Boris Johnson, the foreign minister, said on Facebook: “The UK remains implacable and rock-like in our support for Gibraltar.”

Fabian Picardo, the Gibraltar chief, told the BBC that life under Spain would be “absolutely ­awful”. He told the Financial Times newspaper that the UK should stand up to EU “bullies” and “blackmail”.

The Gibraltar issue came up after the EU published its draft guidelines for Brexit talks last Friday.

The draft said “no agreement” on a future EU-UK trade deal “may apply to the territory of Gibraltar without the agreement between the Kingdom of Spain and the United Kingdom”.

The text indicates that Spain would have a veto over Gibraltar’s economic future.

It might amount to little more than trying to force the British outpost to change its super-low corporate tax rate.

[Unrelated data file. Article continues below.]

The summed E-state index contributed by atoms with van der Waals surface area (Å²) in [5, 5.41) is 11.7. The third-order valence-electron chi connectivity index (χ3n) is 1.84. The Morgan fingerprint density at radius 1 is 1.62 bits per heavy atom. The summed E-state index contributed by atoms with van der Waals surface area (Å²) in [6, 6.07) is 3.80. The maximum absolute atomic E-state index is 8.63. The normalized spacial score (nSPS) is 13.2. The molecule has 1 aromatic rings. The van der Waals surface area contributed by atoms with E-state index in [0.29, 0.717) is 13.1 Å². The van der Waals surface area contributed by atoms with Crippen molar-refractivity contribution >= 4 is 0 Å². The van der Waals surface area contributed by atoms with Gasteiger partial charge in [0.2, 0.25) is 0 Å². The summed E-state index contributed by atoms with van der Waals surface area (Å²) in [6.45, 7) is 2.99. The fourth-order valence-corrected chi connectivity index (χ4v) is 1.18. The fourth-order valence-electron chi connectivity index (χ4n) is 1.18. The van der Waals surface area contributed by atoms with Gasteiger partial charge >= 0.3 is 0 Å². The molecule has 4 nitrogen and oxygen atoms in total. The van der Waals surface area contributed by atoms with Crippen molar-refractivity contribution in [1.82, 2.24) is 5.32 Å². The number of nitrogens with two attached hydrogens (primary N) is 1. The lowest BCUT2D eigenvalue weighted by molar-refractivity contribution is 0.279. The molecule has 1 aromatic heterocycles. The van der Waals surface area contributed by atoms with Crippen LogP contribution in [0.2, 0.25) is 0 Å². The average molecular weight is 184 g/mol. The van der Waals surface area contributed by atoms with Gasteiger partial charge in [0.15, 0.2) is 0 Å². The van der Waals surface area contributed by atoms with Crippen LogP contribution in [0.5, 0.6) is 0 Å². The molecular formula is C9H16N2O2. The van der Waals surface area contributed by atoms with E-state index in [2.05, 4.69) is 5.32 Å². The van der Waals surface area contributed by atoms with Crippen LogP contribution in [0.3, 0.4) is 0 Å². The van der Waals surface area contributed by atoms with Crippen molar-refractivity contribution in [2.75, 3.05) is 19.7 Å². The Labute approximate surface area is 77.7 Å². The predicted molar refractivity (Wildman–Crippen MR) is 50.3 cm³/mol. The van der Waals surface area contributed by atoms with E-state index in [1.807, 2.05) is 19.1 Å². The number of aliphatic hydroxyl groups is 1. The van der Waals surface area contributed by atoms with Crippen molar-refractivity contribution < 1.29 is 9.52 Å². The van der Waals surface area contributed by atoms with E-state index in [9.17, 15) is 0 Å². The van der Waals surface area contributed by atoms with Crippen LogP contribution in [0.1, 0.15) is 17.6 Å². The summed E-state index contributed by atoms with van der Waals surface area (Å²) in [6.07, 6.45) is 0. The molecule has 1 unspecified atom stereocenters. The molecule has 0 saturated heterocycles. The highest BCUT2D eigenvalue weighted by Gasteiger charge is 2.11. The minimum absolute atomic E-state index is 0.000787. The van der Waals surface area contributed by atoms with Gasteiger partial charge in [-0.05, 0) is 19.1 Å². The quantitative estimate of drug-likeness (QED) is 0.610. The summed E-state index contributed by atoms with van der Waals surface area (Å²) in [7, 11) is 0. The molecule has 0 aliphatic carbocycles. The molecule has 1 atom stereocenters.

Hard talk
But the rock, which Britain seized from Spain in 1704, has a history of provoking tensions over status and territorial zones.

Michael Howard, a former leader of the ruling Conservative Party in the UK, told the Sky News broadcaster on Sunday that Britain would go to war with Spain over Gibraltar the same way it did with Argentina over the Falkland Islands in 1983.

“Thirty-five years ago this week, another woman prime minister sent a taskforce halfway across the world to defend the freedom of another small group of British people against another Spanish-speaking country, and I’m absolutely certain that our current prime minister will show the same resolve in standing by the people of Gibraltar,” he said.

“I can see no harm in reminding them [the EU] what kind of people we are,” he said.

British anti-EU tabloids, such as The Sun and The Express, cited a former British military commander in saying the UK could crush the Spanish navy.